Relaymedia

Christian Victory in Volleyball: Encouragement In Persecution

Dec 31, 1969 07:00 PM EST

Laos - In the Southeast Asian nation where Christians are continuously despised and persecuted, the victories of local Christian volleyball teams shine new hope and recognition.

On December 2 - Lao National Day, a local Savannakhet Province church finished third in a volleyball tournament. Similarly, evangelical believers in Nakham village, part of the Songkorn District in the Savannahket Province, came in second place in a volleyball competition held on December 12 - the birthday of Kysorn Phomvihan (founder of communist Loas).

District officials entered the evangelical church in Nakham to present the second-place certificate to the Christian team.

The victories encouraged Christians across the nation despite ongoing persecution.

"Most Lao people in Savannakhet thought that evangelical Christians had been eradicated," the leader of a Lao Christian ministry said. "It surprised the Lao people attending the sporting event that evangelical Christians are still alive and active in Laos. Our ministry helped the Lao evangelical team with meals, transportation, uniforms and shoes so that they could compete in the tournament."

The recognition was especially significant considering the heavy persecution during the last three years.

Following the event, the Songkorn Church, which had previously been shut down, was re-opened last month. 700 Christians from outside the Songkorn district gathered in the church to celebrate Christmas in possibly the oldest church in all of Laos.

All the while, persecution flares up in Communist Laos as government officials arrest believers all throughout the nation.

On December 26, local officials arrested the 2 leaders and 15 members from Savannakhet church who went to Dongpoong to celebrate Christmas with other Christians. They were released the next morning with a threat. The same officials then arrested 9 more Christians on the same day and detained them for nine days. Those arrested included believers from Dongpoon, Dongpyyan, Gengyeng and Nadeng villages; notable victims were the 75-year-old grandparents.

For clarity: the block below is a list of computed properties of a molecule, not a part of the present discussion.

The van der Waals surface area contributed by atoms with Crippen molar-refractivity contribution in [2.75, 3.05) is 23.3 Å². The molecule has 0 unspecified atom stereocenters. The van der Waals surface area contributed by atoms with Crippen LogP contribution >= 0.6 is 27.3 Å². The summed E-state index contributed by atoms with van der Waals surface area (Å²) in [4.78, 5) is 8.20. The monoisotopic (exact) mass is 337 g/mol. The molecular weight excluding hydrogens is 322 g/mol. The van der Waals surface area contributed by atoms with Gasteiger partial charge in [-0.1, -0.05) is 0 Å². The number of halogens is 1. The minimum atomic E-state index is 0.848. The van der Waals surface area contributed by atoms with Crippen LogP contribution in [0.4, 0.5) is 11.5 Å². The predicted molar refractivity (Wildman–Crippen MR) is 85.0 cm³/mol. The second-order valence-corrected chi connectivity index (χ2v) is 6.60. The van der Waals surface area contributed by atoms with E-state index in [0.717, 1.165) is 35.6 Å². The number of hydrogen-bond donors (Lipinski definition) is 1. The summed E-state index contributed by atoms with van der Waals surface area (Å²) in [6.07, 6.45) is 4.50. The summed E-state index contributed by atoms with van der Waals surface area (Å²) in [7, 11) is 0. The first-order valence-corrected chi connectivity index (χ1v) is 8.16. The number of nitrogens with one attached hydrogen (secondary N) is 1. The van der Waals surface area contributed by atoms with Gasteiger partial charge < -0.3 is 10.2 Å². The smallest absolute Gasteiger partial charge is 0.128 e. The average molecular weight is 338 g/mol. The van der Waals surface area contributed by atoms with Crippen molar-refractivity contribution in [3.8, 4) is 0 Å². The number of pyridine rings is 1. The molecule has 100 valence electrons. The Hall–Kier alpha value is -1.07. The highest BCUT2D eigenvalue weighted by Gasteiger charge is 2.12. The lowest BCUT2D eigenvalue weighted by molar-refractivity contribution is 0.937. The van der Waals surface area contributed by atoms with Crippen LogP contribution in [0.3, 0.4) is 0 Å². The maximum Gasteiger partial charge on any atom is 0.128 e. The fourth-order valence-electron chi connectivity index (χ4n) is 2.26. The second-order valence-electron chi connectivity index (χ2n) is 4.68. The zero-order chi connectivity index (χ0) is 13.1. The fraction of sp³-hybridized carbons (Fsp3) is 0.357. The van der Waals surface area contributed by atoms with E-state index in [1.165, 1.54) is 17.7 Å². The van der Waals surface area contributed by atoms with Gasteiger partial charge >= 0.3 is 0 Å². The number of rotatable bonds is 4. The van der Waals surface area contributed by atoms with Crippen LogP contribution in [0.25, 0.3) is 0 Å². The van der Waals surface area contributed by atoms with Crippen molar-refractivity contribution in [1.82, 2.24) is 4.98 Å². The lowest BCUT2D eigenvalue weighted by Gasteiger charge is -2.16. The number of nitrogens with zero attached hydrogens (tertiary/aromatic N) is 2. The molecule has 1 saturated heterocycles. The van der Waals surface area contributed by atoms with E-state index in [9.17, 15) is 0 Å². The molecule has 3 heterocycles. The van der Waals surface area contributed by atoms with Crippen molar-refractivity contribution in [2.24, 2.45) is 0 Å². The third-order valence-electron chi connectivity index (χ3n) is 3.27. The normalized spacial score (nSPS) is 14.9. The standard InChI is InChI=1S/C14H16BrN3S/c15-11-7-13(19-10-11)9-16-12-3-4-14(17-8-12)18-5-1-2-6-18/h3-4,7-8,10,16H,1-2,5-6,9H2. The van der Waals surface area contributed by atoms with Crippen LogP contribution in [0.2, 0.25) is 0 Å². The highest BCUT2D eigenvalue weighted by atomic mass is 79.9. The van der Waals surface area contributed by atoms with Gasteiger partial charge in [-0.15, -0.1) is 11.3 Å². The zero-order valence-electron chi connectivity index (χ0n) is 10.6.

On January 10, six believers in Pongseema village were arrested for holding Christmas service at their church; they were released after paying a $12 fine. Most recently, on January 15, five women were arrested for holding Christmas service in the village of Kengkog, Champon District. They were freed the next day, but following their release, the authorities imprisoned six more believers on the same charge; they are still being held in the Jampon District Prison.

"The main reason authorities in Champon and Sayburi Districts are still exerting heavy persecution on Christians is that they are trying to save face," the ministry leader said. "They had previously reported to the Lao central authorities that Christianity had been successfully eliminated from their districts, but now Christians were starting to hold Christmas meetings and services all over these two districts."

"We ask that you would continue petitioning our Heavenly Father for Christians in Laos," the leader said, "especially for the six believers from Kengkok village."

For Christians in Laos, participating in sports events has proved a safe and acceptable method to present themselves to the public. The Christian athletic teams compete against military and police teams, and teams from other schools.

By Pauline C.